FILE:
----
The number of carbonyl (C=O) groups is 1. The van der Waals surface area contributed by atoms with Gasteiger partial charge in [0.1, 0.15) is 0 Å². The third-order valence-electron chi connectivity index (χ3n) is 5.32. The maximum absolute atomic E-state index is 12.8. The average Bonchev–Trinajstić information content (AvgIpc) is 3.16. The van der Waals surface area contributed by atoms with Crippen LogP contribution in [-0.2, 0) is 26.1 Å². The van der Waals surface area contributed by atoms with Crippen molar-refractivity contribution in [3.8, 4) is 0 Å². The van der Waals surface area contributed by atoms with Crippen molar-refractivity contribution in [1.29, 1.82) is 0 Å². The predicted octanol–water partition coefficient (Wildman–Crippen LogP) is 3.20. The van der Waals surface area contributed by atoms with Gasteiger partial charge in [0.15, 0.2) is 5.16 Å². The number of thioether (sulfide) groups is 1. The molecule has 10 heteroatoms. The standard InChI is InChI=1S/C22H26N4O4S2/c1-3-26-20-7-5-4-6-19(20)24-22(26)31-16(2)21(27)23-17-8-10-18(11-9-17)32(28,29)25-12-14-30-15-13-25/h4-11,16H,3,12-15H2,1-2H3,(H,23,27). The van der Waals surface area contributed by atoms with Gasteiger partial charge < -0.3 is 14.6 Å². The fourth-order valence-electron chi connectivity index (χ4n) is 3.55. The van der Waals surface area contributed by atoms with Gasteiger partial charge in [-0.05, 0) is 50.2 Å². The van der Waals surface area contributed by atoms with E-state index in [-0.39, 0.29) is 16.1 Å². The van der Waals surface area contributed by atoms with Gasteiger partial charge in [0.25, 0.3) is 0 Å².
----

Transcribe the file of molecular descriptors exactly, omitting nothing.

The number of carbonyl (C=O) groups is 1. The van der Waals surface area contributed by atoms with Gasteiger partial charge in [0.1, 0.15) is 0 Å². The third-order valence-electron chi connectivity index (χ3n) is 5.32. The maximum absolute atomic E-state index is 12.8. The average Bonchev–Trinajstić information content (AvgIpc) is 3.16. The van der Waals surface area contributed by atoms with Crippen LogP contribution in [-0.2, 0) is 26.1 Å². The van der Waals surface area contributed by atoms with Crippen molar-refractivity contribution in [3.8, 4) is 0 Å². The van der Waals surface area contributed by atoms with Crippen molar-refractivity contribution in [1.29, 1.82) is 0 Å². The predicted octanol–water partition coefficient (Wildman–Crippen LogP) is 3.20. The van der Waals surface area contributed by atoms with Gasteiger partial charge in [0.15, 0.2) is 5.16 Å². The number of thioether (sulfide) groups is 1. The molecule has 10 heteroatoms. The standard InChI is InChI=1S/C22H26N4O4S2/c1-3-26-20-7-5-4-6-19(20)24-22(26)31-16(2)21(27)23-17-8-10-18(11-9-17)32(28,29)25-12-14-30-15-13-25/h4-11,16H,3,12-15H2,1-2H3,(H,23,27). The van der Waals surface area contributed by atoms with Gasteiger partial charge < -0.3 is 14.6 Å². The fourth-order valence-electron chi connectivity index (χ4n) is 3.55. The van der Waals surface area contributed by atoms with Gasteiger partial charge in [-0.05, 0) is 50.2 Å². The van der Waals surface area contributed by atoms with E-state index in [-0.39, 0.29) is 16.1 Å². The van der Waals surface area contributed by atoms with Gasteiger partial charge in [0.25, 0.3) is 0 Å².